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Why bait shops are better than the Internet

In today’s hyper-connected world, it is comforting to know the Internet will never be as reliable as the local bait shop.

Sure, the Internet is a great place to find out where the fish are biting, in a general sense. But you are not going to get the kind of specific, practical advice bait shops dispense on a daily basis.I used to spend a lot of time surfing online fishing reports to figure out where I should be drowning minnows on the weekends. At most, I would find generalizations like, “Walleyes are fair to good on Lake Thompson,” or “They’re really heating up on Dry Lake.”

These types of reports are helpful to a point, but helpful is not necessarily useful—and that is the difference between the Internet and a good bait shop.

A few weeks ago, I stopped into Dakota Angler in Sioux Falls on my way to Lake Poinsett. I usually have an idea of what I need for the day—a scoop of minnows, a box of crawlers, a bag of jerky and a two bottles of water. I could have purchased these items at almost any convenience store along the way, but I prefer bait shops, like Dakota Angler, that include free advice with every purchase.

“If you want to catch walleyes, I’d recommend Lake Sinai right now,” said the young man working the cash register.

I could tell he was speaking from experience.

“Me and a buddy fished it last night,” he said. “We caught our limit in two hours.”

“Really?” I asked, hoping he would offer more details.

The young man replied, “Yeah, just head southwest from the dock and fish the inlet.”

From that point, the conversation quickly progressed to what color spinners the fish were biting on (chartreuse) and how deep they were sitting (15 to 20 feet). By the time I left the bait shop, I had rung up nearly $30 worth of bait, ice, snacks and new walleye rigs.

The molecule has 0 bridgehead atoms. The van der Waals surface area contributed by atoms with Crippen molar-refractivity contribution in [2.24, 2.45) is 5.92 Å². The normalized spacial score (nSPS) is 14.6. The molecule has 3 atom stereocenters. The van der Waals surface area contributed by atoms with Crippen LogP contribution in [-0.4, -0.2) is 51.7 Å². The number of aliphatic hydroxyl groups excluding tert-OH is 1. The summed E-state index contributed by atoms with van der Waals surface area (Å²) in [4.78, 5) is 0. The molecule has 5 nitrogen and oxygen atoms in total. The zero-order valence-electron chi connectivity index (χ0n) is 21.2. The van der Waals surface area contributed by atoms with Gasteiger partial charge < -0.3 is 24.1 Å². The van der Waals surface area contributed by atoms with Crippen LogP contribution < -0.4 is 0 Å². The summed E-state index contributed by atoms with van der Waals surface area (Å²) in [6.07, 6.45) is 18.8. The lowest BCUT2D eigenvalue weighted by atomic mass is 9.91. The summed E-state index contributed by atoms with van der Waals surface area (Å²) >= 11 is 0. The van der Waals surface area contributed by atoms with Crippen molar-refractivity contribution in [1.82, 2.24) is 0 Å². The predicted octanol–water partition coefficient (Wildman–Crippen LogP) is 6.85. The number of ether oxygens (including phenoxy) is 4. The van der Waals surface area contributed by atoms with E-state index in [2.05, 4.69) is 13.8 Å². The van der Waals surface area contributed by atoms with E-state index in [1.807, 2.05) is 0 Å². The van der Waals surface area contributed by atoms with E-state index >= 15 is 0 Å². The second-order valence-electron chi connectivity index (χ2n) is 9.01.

My son and I fished Lake Sinai, just as the young man advised, and we caught 5 walleyes without much effort.

Bait shops, unlike the Internet, are more trustworthy. Fishing reports from some online sources are less than reliable, if only because they don’t have a good reason to divulge a lot of details. Most fishermen have a tendency to guard their favorite hot spot like it was buried treasure.

Bait shops want me to catch fish, so I will come back again.

And I will come back. I have to, because everything has changed.

The recommendations I received a few days ago were no longer applicable. The weather patterns were different. The water temperature was warmer. The fish arbitrarily preferred a different color. I had to stop by the bait shop and get the scoop (pun intended).

This time, there was older gentleman working behind the counter. His skin was baked brown, except where his sunglasses left a distinctive outline around his face. Obviously, he spent a lot time on the water.

“So, what are they biting on today,” I asked?

The man looked up from his cash register and answered, “Well, that all depends on where you are going.”

And so, the conversation began to flow back and forth. In the days before Facebook, YouTube and Twitter, this is how people communicated with each other. Talking. Listening. Learning.

Eventually, he directed me to a wall of crank baits in every size, shape and color.

“Here, try one of these,” he recommended. “I’ve been having a lot of luck with the Rapala Flat Raps.”

This is another advantage bait shops have over the Internet. I can hold that crank bait in my hand and imagine how enticing it will look to an unsuspecting walleye. I didn’t need much convincing, so I went from product recommendation to purchase in less than 2 minutes.

When I walked out of the bait shop, I had a fresh box of fat crawlers, a small sack of neon-colored Rapalas and new spool of 8-pound test fishing line. More importantly, I had advice I could trust.

The same experience can be found at Northview Bait & Tackle in Sioux Falls, Carl’s Bait Shop in Fort Pierre, The Bait Box in Lake Preston and the Proud Angler in Watertown. There are other bait shops in South Dakota with equally great reputations, but I can only speak to the ones that I have visited.

I always make a point to visit one of these shops before hitting the water. With the right questions and a willingness to buy an extra box of bait – or at the very least, a few bottom bouncers— I always get more than I paid for. I also catch more fish, which is the whole point.

With the Internet, I usually get exactly what I paid for.

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